Moscow’s intervention so far has been subtle and surgical, sending special Federal Security Service (FSB) units working in the hybrid warfare front to counter disinformation operations from opposition groups based in Poland and Lithuania.

In the political arena, they were behind the decision to release detainees, and the organization of rallies to support Lukashenko, explained Stalker Zone; a key element was the advice to reward the army for its service, “thereby making it clear that they would not abandon the military, because the military was afraid of reprisals and many thought that they would be fed to the people to calm protests.”

With regard to the diplomatic front, in private talks with German Chancellor Angela Merkel and French President Emmanuel Macron, Putin has reminded them what it means “situation out of control” for Moscow: any threat to Belarus’ position as a buffer state between the NATO bloc and Russia, as well as its membership in the Collective Security Treaty Organization, and the Eurasian Economic Community.

It is at this point where the opposition has discredited itself, by allowing a leading role for far right, anti-Russian groups similar to the Ukrainian extremists in a homogeneous country where 98% of the population speaks Russian, and has received economic assistance from its Eastern neighbour equivalent to 12% of its GDP annually.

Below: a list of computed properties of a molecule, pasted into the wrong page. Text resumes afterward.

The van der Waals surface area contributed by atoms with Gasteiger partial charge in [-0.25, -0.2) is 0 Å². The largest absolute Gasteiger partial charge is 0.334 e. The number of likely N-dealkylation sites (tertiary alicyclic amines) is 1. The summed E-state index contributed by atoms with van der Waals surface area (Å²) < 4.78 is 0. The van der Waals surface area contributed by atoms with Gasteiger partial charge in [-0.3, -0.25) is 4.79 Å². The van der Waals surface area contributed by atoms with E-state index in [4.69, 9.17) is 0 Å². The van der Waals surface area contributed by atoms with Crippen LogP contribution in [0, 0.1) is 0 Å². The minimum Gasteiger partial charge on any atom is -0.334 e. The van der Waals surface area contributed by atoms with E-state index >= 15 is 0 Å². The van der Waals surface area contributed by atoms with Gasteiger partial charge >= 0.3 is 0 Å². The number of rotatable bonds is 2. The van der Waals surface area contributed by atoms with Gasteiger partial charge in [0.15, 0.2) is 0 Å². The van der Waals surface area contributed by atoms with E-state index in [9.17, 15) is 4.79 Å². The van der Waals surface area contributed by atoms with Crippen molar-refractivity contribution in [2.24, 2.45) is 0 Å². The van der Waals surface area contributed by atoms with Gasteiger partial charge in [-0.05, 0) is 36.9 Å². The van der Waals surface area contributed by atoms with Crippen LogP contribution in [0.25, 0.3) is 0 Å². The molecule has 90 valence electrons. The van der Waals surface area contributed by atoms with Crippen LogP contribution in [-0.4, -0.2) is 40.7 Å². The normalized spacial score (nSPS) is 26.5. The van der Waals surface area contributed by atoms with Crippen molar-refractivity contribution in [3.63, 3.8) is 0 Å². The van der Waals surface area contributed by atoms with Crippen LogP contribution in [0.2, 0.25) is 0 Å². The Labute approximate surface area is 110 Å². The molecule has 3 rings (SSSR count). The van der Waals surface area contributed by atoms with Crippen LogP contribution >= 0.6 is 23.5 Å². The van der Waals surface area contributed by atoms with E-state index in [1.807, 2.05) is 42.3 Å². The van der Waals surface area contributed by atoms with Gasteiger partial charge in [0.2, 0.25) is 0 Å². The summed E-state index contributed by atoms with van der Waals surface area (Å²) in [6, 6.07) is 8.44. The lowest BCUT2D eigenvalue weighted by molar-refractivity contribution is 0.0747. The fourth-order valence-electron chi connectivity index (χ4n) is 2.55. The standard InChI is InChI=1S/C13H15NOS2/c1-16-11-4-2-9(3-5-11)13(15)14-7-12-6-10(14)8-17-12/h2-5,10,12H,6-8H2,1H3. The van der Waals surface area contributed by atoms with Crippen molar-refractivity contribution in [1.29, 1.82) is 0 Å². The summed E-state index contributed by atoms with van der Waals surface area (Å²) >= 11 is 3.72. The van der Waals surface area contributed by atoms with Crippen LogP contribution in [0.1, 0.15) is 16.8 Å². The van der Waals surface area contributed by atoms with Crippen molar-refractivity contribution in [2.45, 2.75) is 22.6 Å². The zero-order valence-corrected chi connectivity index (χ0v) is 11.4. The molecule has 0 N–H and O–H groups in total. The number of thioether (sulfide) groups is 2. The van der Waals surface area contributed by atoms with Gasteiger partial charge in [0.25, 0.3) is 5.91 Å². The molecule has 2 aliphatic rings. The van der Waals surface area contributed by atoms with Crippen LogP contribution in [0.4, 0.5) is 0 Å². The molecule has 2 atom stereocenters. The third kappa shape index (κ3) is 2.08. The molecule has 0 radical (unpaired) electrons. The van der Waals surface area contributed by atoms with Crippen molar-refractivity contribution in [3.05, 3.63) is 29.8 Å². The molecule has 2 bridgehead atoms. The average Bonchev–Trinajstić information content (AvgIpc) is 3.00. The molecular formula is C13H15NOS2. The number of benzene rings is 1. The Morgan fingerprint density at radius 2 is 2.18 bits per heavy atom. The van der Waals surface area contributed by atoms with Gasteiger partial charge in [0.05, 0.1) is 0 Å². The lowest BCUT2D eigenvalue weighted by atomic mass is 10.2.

While Tikhanovskaya committed a mistake meeting with French neoconservative activist Bernard-Henri Lévy, who has promoted NATO’s regime change operations from Tripoli to Kiev, the opposition’s electoral platform stated that its priorities would be the withdrawal from the Union State, the Eurasian Economic Community, the Customs Union, “and other integration entities where Russia dominates.”

The document called for the prohibition of “pro-Russian organizations whose activities are contrary to national interests;” it proposed criminal penalties against “public statements that challenge the existence of a separate Belarussian nation and/or its historical right to own a state.”

Its medium-term goals include, it added, the introduction of criminal sanctions for insults to Belarussian language, and “conduct comprehensive de-communization and de-Sovietization of Belarus; Belarusization of religious life of all Christian denominations and other religions, and the Belarusization of the education system at all levels and forms.”

Although Tikhanovskaya and Alexievich are the moderate faces of the opposition movement, their allies are pursuing an agenda that will sow division in Belarussian society. Apart from NATO leaders interested in fostering instability in Russia’s neighbours, the world must question itself whether in addition to the Minsk elites Belarussian people will accept the use of the 1918 red and white flag related to counter revolutionary forces.

Probably more than an "Armenian solution," Belarus must look to another of its neighbors, Finland, where neutrality has gone hand in hand with the construction of one of the most prosperous societies on the planet.

Editing by Sofía Danis
More by Gabriel Moyssen